In 1725, a German translation of Maffei’s 1711 article appeared in Saxony. Titled Critica Musica, it included the diagram of the string mechanism Maffei had drawn. Gottfried Silbermann, an iconoclastic organ builder and clavichord maker from Dresden, is thought to have constructed the first two pianofortes in Germany around 1730. Silbermann had risen to the post of Royal Chamber Musician of Saxony, and was hired to maintain the instrument collection by King Frederick I. When Silbermann made the pianos, he refused to divulge his know-how. He invited Johann Sebastian Bach, a famed musician and composer in Leipzig by then, to play one, but Bach disliked its sound. Silbermann then worked to improve the instrument until a better version met with the composer's approval.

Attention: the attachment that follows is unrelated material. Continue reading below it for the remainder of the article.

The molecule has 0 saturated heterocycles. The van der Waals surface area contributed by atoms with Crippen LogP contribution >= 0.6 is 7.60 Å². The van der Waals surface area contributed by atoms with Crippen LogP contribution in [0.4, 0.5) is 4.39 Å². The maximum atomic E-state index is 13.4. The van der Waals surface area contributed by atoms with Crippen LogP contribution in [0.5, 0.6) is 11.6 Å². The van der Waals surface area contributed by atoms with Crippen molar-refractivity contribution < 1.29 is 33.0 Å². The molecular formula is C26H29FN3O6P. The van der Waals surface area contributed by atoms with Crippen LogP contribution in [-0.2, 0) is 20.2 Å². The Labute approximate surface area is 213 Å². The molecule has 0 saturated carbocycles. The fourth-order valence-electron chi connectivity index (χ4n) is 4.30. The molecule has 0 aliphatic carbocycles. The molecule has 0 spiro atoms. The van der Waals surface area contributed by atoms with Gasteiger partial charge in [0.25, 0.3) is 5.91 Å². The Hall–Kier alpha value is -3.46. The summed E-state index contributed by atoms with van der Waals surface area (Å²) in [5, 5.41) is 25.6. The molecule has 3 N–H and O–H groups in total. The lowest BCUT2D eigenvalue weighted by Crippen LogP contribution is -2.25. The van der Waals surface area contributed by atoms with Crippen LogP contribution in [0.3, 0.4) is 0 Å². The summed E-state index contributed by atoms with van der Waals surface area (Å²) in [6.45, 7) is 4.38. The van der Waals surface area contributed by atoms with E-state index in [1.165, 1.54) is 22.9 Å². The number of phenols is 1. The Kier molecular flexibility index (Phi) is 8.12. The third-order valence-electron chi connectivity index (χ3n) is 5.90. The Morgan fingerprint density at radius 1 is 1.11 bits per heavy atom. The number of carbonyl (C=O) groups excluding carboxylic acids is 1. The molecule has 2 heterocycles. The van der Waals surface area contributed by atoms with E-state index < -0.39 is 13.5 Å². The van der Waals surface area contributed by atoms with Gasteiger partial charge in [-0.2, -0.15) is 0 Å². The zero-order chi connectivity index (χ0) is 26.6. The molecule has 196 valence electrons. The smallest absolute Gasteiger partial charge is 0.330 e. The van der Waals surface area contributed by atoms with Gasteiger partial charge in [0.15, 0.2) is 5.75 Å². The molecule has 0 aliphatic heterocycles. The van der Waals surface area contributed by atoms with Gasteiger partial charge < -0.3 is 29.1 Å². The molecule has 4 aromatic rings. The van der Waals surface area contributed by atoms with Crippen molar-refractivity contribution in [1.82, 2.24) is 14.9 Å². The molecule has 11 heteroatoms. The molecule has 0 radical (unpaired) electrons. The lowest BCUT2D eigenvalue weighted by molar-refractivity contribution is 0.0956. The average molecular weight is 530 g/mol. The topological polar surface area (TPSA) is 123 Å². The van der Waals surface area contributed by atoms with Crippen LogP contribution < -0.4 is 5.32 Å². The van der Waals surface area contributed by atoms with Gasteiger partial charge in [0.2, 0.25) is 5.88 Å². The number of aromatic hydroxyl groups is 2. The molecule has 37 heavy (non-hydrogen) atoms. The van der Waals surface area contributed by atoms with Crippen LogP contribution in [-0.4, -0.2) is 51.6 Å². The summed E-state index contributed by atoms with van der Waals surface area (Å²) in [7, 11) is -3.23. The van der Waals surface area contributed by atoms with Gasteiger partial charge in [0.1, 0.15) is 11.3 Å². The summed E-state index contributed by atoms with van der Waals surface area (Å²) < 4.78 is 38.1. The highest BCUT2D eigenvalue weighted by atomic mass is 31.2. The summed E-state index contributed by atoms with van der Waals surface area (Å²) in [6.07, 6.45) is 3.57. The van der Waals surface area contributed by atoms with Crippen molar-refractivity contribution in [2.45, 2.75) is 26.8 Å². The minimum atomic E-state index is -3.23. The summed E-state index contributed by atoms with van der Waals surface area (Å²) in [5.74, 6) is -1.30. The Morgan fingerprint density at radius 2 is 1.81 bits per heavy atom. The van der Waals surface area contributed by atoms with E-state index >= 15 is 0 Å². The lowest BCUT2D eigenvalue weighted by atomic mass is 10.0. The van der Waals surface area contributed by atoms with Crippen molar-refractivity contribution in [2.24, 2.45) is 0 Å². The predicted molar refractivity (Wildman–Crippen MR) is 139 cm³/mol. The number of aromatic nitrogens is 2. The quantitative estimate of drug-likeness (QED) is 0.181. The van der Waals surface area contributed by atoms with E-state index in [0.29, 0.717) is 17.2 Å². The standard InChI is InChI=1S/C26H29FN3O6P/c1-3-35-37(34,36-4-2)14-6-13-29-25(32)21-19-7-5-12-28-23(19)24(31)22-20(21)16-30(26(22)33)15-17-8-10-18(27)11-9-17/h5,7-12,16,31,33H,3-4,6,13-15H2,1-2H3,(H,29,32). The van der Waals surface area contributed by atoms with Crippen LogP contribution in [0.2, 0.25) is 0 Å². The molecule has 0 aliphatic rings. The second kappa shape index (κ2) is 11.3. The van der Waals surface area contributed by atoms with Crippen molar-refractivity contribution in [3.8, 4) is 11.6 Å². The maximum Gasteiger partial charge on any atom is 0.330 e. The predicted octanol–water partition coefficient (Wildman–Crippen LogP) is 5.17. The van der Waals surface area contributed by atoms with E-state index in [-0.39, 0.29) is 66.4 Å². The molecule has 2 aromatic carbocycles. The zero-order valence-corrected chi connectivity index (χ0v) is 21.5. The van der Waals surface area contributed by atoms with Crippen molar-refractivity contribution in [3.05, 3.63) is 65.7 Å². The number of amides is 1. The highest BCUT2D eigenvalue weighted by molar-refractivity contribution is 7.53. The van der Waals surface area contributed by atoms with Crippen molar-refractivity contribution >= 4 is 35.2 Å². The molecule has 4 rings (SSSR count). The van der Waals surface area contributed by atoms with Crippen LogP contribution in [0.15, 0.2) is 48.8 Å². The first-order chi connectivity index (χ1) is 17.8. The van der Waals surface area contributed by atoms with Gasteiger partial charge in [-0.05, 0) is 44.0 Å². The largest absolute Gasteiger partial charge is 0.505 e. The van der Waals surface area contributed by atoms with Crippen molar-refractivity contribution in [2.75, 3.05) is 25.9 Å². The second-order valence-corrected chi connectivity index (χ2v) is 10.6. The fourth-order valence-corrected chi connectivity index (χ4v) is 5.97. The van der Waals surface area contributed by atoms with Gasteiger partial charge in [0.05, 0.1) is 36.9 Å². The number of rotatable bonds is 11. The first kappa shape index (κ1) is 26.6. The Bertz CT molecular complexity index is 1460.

Various other forms of the instrument came into being in Germany during the latter decades of the eighteenth century, and German manufacturers perfected Cristofori's invention to such a degree that it was believed to have sprung from German soil itself. Even Ludwig van Beethoven, whose concertos and sonatas for the piano remain the some of the most revered of all classical compositions, wrote in 1816 that the instrument was most certainly a German invention. Cristofori died in Florence on January 27, 1731. A few of his pianofortes exist: an instrument dating from 1720 is in the collection of the Metropolitan Museum in New York, while another is in Leipzig and a third at the Museo degli Strumenti Musicali in Rome. A three-keyboard harpsichord thought to have been built by Cristofori, dated 1702 and with the coat of arms of Prince Ferdinando, resides at the University of Michigan in Ann Arbor.